food safety education month
Statistics never account for the trauma or years of suffering that follow foodborne illnesses. While here, at Food Safety News, we try to keep you informed of the numbers, the recalls, and the science, we also recognize that the most important aspect of food safety is protecting lives.
How do we grab people’s attention and make them invest in learning and understanding food safety? By showing them the personal stories of those who have been affected.
“You feel the impact when you talk to someone about these stories, you feel the hurt and pain,” 2019-2021 Dave Theno Fellow Jaime Ragos told Food Safety News. “I know for me, the biggest one is whenever I hear about a mother miscarrying a child from Listeria. It could have happened 20 years ago, and they still feel the pain of losing that child.”
Dave Theno knew this. It was a child victim that changed his life and led him to devote his life to food safety.
Theno was a senior vice president and chief food safety officer for Jack-in-the-Box in 1993, hired after the fast-food chain was reeling from a massive and deadly outbreak of E. coli O157:H7. Four children died in that outbreak which had more than 600 victims confirmed infected from undercooked hamburgers. Most of the victims were young children. Many of them were left with serious, lifelong complications that required ongoing medical treatment.
One of the victims was 9-year-old Lauren Beth Rudolph. She died in her mother’s arms Dec. 28, 1992. Theno carried a photo of Lauren Beth in his wallet from 1993 until he died in 2017, when a rogue wave hit him while swimming in Hawaii.
Lauren Rudolph’s impact on Dave Theno lives on today through the Theno Food Safety Fellowship. The Fellowship provides an opportunity for a young food scientist to work with the Stop Foodborne Illness organization’s professionals and to learn from members of the extended STOP community about the real-world health consequences of failures in food safety. STOP is a public health non-profit organization, which, since 1994, has focused efforts on telling the “why” of food safety with personal stories.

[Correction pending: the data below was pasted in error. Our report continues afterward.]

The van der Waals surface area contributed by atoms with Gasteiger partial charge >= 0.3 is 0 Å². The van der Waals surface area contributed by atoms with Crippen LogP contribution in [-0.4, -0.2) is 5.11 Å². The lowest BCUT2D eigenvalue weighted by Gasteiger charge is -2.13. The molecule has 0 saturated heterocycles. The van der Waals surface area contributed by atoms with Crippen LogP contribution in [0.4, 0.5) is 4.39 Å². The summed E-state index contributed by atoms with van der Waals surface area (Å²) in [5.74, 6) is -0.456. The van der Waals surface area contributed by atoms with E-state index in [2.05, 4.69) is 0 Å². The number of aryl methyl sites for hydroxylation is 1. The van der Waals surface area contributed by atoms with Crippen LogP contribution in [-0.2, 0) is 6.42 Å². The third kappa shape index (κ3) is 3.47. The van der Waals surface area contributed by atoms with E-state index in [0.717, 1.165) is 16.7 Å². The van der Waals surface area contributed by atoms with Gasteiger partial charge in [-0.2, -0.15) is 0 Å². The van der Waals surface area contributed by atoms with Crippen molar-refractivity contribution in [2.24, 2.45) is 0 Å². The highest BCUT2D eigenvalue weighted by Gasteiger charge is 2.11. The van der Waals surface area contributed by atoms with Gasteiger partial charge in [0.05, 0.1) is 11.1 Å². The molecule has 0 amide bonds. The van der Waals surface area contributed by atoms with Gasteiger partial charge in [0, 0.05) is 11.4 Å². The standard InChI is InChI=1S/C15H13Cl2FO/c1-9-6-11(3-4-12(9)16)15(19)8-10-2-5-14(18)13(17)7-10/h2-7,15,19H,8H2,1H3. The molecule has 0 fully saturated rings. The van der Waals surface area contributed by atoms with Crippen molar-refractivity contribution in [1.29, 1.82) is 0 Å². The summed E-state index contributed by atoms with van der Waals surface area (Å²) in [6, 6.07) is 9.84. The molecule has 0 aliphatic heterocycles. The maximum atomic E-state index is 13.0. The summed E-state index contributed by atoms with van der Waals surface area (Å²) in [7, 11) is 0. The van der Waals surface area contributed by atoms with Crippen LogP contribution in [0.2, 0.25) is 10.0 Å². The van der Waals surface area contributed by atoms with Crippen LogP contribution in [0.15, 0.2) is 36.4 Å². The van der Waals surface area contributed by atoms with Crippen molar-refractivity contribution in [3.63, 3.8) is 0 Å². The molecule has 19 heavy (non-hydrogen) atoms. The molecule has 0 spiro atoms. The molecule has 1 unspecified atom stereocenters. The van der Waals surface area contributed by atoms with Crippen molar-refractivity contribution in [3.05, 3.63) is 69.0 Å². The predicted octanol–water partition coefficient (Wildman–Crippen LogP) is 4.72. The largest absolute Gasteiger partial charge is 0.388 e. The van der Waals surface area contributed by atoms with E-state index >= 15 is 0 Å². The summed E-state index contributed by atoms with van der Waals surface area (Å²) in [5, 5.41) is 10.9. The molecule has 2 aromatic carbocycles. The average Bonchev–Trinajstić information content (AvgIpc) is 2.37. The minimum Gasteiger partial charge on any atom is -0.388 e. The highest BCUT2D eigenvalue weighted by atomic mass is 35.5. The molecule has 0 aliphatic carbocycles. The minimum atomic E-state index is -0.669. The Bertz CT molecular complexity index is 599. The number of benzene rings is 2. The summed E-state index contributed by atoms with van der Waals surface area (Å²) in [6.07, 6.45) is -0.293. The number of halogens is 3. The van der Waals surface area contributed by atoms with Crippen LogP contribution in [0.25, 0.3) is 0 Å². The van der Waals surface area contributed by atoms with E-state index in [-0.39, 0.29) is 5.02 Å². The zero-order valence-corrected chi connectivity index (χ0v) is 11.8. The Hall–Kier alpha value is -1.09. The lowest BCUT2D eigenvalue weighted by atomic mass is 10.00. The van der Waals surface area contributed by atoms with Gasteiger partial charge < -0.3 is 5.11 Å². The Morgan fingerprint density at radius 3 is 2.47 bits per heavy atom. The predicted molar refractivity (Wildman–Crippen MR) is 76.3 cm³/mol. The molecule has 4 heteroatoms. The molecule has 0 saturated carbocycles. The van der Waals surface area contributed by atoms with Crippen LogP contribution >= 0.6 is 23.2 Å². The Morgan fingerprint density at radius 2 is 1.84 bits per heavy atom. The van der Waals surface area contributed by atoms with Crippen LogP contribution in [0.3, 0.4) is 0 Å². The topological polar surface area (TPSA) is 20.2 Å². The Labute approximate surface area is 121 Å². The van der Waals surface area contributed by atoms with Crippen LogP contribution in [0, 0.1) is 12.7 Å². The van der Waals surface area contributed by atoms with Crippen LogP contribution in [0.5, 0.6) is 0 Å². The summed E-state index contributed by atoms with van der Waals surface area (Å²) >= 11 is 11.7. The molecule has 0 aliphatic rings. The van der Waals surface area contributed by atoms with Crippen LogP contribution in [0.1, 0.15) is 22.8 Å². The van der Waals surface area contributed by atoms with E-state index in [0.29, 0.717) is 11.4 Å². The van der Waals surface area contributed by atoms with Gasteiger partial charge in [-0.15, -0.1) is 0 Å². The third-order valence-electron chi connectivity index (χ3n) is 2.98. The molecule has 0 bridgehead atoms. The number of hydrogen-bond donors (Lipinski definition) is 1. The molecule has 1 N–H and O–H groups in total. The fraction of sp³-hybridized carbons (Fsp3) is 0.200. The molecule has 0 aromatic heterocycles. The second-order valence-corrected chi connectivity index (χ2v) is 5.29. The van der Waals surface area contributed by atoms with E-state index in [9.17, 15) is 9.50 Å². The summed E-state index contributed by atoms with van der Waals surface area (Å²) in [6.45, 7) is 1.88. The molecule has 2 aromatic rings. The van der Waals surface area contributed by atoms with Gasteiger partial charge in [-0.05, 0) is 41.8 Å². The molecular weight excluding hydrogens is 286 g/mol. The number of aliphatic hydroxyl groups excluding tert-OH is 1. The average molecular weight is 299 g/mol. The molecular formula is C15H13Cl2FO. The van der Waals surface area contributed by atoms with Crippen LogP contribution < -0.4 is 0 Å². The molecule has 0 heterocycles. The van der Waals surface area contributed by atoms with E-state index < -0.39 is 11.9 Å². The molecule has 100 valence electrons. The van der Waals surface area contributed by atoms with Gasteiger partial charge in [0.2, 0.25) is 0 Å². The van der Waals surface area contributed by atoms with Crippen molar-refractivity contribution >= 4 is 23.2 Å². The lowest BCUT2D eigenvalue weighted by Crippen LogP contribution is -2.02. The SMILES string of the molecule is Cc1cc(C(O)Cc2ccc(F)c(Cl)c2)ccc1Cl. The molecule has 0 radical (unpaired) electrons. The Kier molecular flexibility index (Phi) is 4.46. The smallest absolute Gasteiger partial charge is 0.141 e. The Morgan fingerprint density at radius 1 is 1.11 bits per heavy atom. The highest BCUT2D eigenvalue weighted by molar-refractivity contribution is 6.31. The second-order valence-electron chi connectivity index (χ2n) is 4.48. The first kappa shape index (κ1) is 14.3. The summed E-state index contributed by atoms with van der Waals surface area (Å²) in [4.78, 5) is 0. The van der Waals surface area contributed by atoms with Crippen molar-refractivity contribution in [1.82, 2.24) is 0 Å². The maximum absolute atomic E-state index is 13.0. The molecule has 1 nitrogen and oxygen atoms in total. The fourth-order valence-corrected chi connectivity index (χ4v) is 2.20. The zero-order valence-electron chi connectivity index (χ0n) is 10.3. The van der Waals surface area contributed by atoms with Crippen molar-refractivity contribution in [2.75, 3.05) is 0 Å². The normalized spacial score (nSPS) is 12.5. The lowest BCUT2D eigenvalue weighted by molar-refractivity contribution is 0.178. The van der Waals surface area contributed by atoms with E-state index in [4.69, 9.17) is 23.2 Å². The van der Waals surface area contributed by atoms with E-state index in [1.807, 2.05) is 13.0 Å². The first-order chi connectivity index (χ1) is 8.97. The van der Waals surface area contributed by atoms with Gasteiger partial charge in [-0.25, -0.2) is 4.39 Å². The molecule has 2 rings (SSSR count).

The fellowship includes housing, pay and benefits; and it requires that the fellow work full time for STOP and complete a 12-credit Online Food Safety Certificate program with Michigan State University (MSU).
The 2019-2021 Dave Theno Food Safety Fellow, Jaime Ragos, had a unique multi-disciplined undergraduate experience that made her an ideal fellow recipient — working in research programs at the University of Tennessee’s Department of Nutrition, the Department of Food Science and Technology, and the Department of Food Science and Technology. She also participated in research at the Smith International Center in Guatemala and at the North Carolina State University in the Department of Food, Bioprocessing, and Nutrition Science.
While working as a fellow with STOP, Ragos wanted to understand the personal costs of neglecting food safety. So with MSU, she created a graduate course for MSU’s online food safety program focused specifically on developing a food safety culture. During the class she brought in food poisoning victims to talk about their experiences.
“It puts a face to the statistics,” Ragos said. “It really puts a face to all the pain and suffering that someone has gone through. In our course, we interviewed one man who got listeria from a frozen dairy product. And now, he sees his life as pre-illness and post-illness. Because now he’s self-conscious about his speech, because he struggles with talking now, and it takes him a lot longer to walk.”
Ragos hopes that sharing these stories will lead to an improved food safety culture, in which individuals and companies are committed to food safety because they know the impact it has on people’s lives.
Ragos is now heading to Taiwan as a Fulbright Scholar. She is currently applying to medical schools.
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